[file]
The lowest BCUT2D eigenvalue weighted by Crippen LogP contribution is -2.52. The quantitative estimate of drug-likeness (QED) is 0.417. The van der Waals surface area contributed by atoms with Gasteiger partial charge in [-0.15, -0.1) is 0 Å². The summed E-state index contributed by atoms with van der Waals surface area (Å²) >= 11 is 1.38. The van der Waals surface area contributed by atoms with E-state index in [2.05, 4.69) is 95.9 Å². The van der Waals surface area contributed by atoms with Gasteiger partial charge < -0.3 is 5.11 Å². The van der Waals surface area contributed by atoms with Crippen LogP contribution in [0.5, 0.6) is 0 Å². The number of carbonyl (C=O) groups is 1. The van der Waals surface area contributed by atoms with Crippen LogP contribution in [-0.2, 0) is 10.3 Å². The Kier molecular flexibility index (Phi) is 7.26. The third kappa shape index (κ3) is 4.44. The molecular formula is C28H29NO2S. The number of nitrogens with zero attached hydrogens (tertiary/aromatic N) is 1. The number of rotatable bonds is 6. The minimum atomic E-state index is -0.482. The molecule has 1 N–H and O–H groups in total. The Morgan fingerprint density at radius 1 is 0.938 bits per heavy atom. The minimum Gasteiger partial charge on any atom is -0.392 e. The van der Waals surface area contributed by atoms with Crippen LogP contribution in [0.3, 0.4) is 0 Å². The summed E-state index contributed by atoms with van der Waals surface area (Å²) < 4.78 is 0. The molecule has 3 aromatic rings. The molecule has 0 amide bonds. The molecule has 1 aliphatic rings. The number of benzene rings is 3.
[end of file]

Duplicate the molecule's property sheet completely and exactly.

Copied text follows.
The lowest BCUT2D eigenvalue weighted by Crippen LogP contribution is -2.52. The quantitative estimate of drug-likeness (QED) is 0.417. The van der Waals surface area contributed by atoms with Gasteiger partial charge in [-0.15, -0.1) is 0 Å². The summed E-state index contributed by atoms with van der Waals surface area (Å²) >= 11 is 1.38. The van der Waals surface area contributed by atoms with E-state index in [2.05, 4.69) is 95.9 Å². The van der Waals surface area contributed by atoms with Gasteiger partial charge < -0.3 is 5.11 Å². The van der Waals surface area contributed by atoms with Crippen LogP contribution in [0.5, 0.6) is 0 Å². The number of carbonyl (C=O) groups is 1. The van der Waals surface area contributed by atoms with Crippen LogP contribution in [-0.2, 0) is 10.3 Å². The Kier molecular flexibility index (Phi) is 7.26. The third kappa shape index (κ3) is 4.44. The molecular formula is C28H29NO2S. The number of nitrogens with zero attached hydrogens (tertiary/aromatic N) is 1. The number of rotatable bonds is 6. The minimum atomic E-state index is -0.482. The molecule has 1 N–H and O–H groups in total. The Morgan fingerprint density at radius 1 is 0.938 bits per heavy atom. The minimum Gasteiger partial charge on any atom is -0.392 e. The van der Waals surface area contributed by atoms with Crippen LogP contribution in [0.3, 0.4) is 0 Å². The summed E-state index contributed by atoms with van der Waals surface area (Å²) < 4.78 is 0. The molecule has 3 aromatic rings. The molecule has 0 amide bonds. The molecule has 1 aliphatic rings. The number of benzene rings is 3.